So I get it; summer’s over. As of tomorrow, it is officially fall. If you haven’t accepted it yet, you better get over it. Fall is here, whether you like it or not.
I’m back in school, for the third year. It was supposed to be two years, but I couldn’t handle more than two classes at a time, so it’s gonna be three years instead. Going back to school this past week was the hardest it’s been yet. Just ask my family. My poor, sweet, undeserving family. I definitely had a harder time than my kids, and I have an almost 13 year old. I for sure drank more wine last week than they did. Or, at least, I better have!!
Part of my reluctance involved the fact that I have two poetry classes, and I am not a poet. Although I love to write a good limerick now and then, true poetry is so hard on my middle aged brain. It’s just not really my thing. I’m a prose girl (see above blog.)
My first day of class was totally cliche: late to class; called on at random within 5 minutes of late arrival; asked to introduce myself (first); forced to sit in a circle (ugh); forced to learn everyone’s names in the class (what?); forced to fill out questionnaire about self and asked “why are you taking this class”, which I left blank; also asked to name 5 contemporary poets (Nikki Giovanni only one I knew, because I had seen her book in Barnes and Noble recently.) And last but not least, forced to memorize “The Road Not Taken” for the next class. Sigh. Yes, it was like that.
Those of you who haven’t been back to school in middle age are currently thanking your lucky stars and congratulating yourself on your wisdom to stay in the work world, despite its horrors. After beating myself up a bit, I came home and had a come-to-Jesus-talk with myself. I said, ‘Self, you’ve got 29 more classes to get through, so you must put the wine/whine bottle down and put on your Big Girl panties.”
On the day between classes, I spent the entire morning on email and phone, trying to figure out how to log in to my class assignments. Which led me to thinking that perhaps they should hire someone to run a new department: Middle-Aged-Student Affairs. They have a new system/log in procedure, which I was unable to discuss with my dorm mates and sorority sisters, because I AM 42 YEARS OLD! So, my newly devised morning study schedule went down the toilet the very first study day as I sat on hold for someone half my age to help me log on. Really super for the middle aged ego!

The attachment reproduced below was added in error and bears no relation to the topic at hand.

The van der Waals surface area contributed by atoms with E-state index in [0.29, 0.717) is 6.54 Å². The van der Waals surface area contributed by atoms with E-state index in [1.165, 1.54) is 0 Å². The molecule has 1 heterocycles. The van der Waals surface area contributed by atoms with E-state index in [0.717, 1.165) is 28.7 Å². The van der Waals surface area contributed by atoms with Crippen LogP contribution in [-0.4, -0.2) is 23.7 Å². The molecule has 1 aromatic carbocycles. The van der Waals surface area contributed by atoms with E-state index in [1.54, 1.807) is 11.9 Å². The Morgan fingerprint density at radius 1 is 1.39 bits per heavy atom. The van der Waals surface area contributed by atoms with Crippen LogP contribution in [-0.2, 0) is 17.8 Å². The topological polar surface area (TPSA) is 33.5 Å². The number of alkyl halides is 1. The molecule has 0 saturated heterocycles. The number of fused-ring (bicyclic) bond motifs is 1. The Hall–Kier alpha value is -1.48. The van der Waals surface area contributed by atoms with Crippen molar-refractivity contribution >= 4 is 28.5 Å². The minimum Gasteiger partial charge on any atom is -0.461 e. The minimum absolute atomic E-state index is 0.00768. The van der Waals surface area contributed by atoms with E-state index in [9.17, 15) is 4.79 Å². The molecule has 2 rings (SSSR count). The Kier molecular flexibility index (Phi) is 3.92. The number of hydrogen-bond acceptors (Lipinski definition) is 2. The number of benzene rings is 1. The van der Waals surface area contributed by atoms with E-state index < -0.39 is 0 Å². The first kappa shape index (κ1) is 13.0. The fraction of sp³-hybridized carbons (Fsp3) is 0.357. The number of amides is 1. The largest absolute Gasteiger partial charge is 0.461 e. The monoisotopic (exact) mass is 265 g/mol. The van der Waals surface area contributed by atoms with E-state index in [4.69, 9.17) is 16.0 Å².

Before you stop reading this and enter a severe depression, my second day of school went much more smoothly. My classes were actually interesting; my classmates were lovely, participatory, and smart; my professors were less scary; my memorized poem went decently, if not perfectly; and I knew we had a holiday coming! What a fantastic time for a holiday.
I was able to enjoy a few days of vacation with my family, and afterwards, as I tackled my homework, I felt oddly peaceful. And no wine was even involved! After working for several hours, the time flew. When I took a break, I realized that I was actually enjoying myself again. Poetry is much more inspiring than I first thought. It’s like a puzzle that you have to try to figure out, and I love a word puzzle. I remembered my love of layered meanings and writing that is a wolf in sheep’s clothing. I felt ready to blog again, so that says a lot.
So, maybe this poetry thing won’t be so bad after all. I still am a long way from writing it, but studying it might help more than I realized. Read Robert Frost’s “A Road Not Taken” and you’ll be surprised that it doesn’t mean what you think it means. I mean, really read it, and then read it again. Are you confused at what road he’s taking? That’s what he meant. Pretty smart and cool, I think.
Today I feel back in the saddle again, on this Labor Day. I didn’t mind working today at all. When you are doing something you enjoy, it’s not work. But to do my kind of work, you have to unplug and get away from it all in order to find that creative, inspired place away from distractions. So on this Labor Day, I wish the same for all of you: to unplug and take a break from your day-to-day grind in order to find what inspires you — you might even be surprised at what you find!
Take care of yourselves and each other,